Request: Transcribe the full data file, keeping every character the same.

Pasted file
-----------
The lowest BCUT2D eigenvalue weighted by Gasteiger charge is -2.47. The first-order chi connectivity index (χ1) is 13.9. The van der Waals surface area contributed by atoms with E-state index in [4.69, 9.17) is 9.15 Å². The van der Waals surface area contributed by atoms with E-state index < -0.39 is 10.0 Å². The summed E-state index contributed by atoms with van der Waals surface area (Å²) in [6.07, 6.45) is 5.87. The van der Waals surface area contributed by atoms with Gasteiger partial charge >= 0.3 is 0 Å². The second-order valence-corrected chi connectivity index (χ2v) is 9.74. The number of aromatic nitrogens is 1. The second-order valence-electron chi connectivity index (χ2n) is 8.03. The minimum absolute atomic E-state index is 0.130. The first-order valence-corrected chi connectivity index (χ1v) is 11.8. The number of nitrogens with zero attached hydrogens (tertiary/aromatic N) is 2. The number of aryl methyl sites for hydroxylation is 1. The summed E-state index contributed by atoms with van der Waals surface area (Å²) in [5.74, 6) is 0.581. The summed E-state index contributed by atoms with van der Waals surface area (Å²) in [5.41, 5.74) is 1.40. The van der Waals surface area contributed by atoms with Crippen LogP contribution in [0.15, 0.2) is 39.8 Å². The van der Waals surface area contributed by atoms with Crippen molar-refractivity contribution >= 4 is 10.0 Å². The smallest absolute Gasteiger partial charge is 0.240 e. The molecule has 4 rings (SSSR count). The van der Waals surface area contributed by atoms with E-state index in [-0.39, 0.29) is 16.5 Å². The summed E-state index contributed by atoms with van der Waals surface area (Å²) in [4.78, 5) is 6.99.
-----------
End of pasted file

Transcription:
The lowest BCUT2D eigenvalue weighted by Gasteiger charge is -2.47. The first-order chi connectivity index (χ1) is 13.9. The van der Waals surface area contributed by atoms with E-state index in [4.69, 9.17) is 9.15 Å². The van der Waals surface area contributed by atoms with E-state index < -0.39 is 10.0 Å². The summed E-state index contributed by atoms with van der Waals surface area (Å²) in [6.07, 6.45) is 5.87. The van der Waals surface area contributed by atoms with Gasteiger partial charge >= 0.3 is 0 Å². The second-order valence-corrected chi connectivity index (χ2v) is 9.74. The number of aromatic nitrogens is 1. The second-order valence-electron chi connectivity index (χ2n) is 8.03. The minimum absolute atomic E-state index is 0.130. The first-order valence-corrected chi connectivity index (χ1v) is 11.8. The number of nitrogens with zero attached hydrogens (tertiary/aromatic N) is 2. The number of aryl methyl sites for hydroxylation is 1. The summed E-state index contributed by atoms with van der Waals surface area (Å²) in [5.74, 6) is 0.581. The summed E-state index contributed by atoms with van der Waals surface area (Å²) in [5.41, 5.74) is 1.40. The van der Waals surface area contributed by atoms with Crippen LogP contribution in [0.15, 0.2) is 39.8 Å². The van der Waals surface area contributed by atoms with Crippen molar-refractivity contribution >= 4 is 10.0 Å². The smallest absolute Gasteiger partial charge is 0.240 e. The molecule has 4 rings (SSSR count). The van der Waals surface area contributed by atoms with E-state index in [-0.39, 0.29) is 16.5 Å². The summed E-state index contributed by atoms with van der Waals surface area (Å²) in [4.78, 5) is 6.99.